TH: Process-wise, I find series continuity to be the biggest challenge. Underbelly Chronicles series readers already knew Bailey and Rafe from TASTE ME and CHASE ME, but while writing TEMPT ME, I lost count of how many times I had to go back to TASTE and CHASE and reacquaint myself with exactly which facts I’d committed to the published page! One of my biggest challenges continuity-wise was crafting the exact sequence of events leading to Bailey’s pre-9/11 hacking conviction. In TASTE ME, two characters talk about Bailey having “done some time” for hacking “the NSA or the CIA .” Kinda specific, but it still gave me some room to move. As soon as I figured out how I wanted to address that issue, Edward Snowden made his very public revelation about NSA data collection—GAH!—which drove me to perform one final, frantic revision pass.
A more enjoyable process challenge was going back into the TASTE ME timeline and writing TOUCH ME, a novella that explains exactly what happened between Bailey and Rafe when they disappeared together the night of Scarlett Fontaine’s concert at Underbelly.
VA: I loved Touch Me, it’s such a great teaser to Tempt Me. Speaking of Bailey’s checkered past, I loved the Hacker Conference – is that a real thing?
TH: Yes, DEF CON, Black Hat, and the Wiretappers Ball are all real events. Pro Tip: when traveling, do NOT stay at a hotel hosting a hacker conference. Just…don’t.
VA: So many details like that combined to make the book feel current and really make the reader think about the technological world we have now that we’re only learning to navigate (like the question about the viability of digital as long term storage and all the little things Bailey does to protect her online self). Was that an intended message of the book or just a natural side effect of writing about tech security?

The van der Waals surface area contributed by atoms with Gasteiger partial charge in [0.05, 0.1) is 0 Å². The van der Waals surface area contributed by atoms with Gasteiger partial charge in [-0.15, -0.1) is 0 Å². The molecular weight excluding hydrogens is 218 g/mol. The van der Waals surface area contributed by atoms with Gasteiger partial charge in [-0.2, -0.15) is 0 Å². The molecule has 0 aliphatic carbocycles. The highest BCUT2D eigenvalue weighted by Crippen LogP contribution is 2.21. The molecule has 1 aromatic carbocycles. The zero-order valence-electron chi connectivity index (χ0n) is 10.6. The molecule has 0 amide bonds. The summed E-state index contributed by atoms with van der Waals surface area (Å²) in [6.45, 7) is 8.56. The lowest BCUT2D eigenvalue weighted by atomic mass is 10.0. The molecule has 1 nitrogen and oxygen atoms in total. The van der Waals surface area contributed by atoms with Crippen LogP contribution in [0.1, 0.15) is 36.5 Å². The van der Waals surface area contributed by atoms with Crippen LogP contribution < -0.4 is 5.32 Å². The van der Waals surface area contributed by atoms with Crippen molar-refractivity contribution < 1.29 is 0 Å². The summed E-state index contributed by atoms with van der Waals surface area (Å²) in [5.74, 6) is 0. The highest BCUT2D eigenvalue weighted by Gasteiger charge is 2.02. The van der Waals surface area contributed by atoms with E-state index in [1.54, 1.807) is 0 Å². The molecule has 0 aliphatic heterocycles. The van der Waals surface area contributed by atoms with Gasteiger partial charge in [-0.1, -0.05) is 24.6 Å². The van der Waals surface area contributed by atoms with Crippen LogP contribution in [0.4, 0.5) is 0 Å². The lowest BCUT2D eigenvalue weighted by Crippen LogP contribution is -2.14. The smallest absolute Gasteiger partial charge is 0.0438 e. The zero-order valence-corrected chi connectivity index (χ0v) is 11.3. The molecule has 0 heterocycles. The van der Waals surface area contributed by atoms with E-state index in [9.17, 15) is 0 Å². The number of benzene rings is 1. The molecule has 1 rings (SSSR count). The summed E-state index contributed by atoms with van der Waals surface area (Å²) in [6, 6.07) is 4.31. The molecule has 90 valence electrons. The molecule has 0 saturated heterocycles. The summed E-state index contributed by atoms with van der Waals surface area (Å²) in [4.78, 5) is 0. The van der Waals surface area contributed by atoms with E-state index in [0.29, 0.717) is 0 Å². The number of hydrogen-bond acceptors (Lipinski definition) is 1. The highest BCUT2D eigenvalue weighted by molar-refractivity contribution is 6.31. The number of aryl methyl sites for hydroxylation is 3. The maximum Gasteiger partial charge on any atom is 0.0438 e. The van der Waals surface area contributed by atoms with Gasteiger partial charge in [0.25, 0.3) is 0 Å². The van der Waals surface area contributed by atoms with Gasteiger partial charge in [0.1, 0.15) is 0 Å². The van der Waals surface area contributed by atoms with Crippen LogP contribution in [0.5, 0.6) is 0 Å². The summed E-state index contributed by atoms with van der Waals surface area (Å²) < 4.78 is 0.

TH: I don’t know that it’s possible to write about tech security and not express a rather cautionary perspective, but I definitely want readers to think twice—three times—about the digital privacy trade-offs we make every day as we use technology. (Pro Tip #2: If you’re not paying to use a product, assume you’re the product.) Consumer and citizen protections in the digital realm haven’t kept up with the times; most law on this subject predates the advent of PCs and cell phones, providing little to no practical protection. I highly recommend the recent documentary Terms and Conditions May Apply, which provides insight into what we’re agreeing to by bypassing seven pages of 6-point font and simply clicking “Yes” in that Terms and Conditions box appearing on most websites and social media tools. (It turns out we’re complicit in our own victimization.) Character development-wise, it was great fun creating Bailey, a character whose opinions are even more extreme than my own!
VA: Bailey is such a fun character! And Rafe makes the perfect foil for her. A sculptor with the body of a male model? Be still my heart. Were there any artists in particular that inspired you when you were creating Rafe and describing his work? (I couldn’t help but think of Rodin as I read.)
TH: No, Rafe and his work weren’t inspired by any particular artist. Character development-wise, I think I was intrigued by a beautiful man who has enough strength of character to realize that his good looks are his parents’ doing, not his, who had enough self-awareness to realize the family business wasn’t for him and that he would have to forge his own path, and who has the talent to make a living expressing the beauty he finds in others rather than living off a cushy trust fund.
VA: I also love that Rafe, Bailey’s humanizing influence, isn’t even technically human. The Achilles heel that a creature who is accustomed to not only sensing emotions, but everyone being able to sense his wouldn’t think to actually say what he feels is such a brilliant touch – and causes all sorts of luscious conflict. And pheromone intoxication! Love. What was your favorite part of exploring the human/incubus relationship dynamic?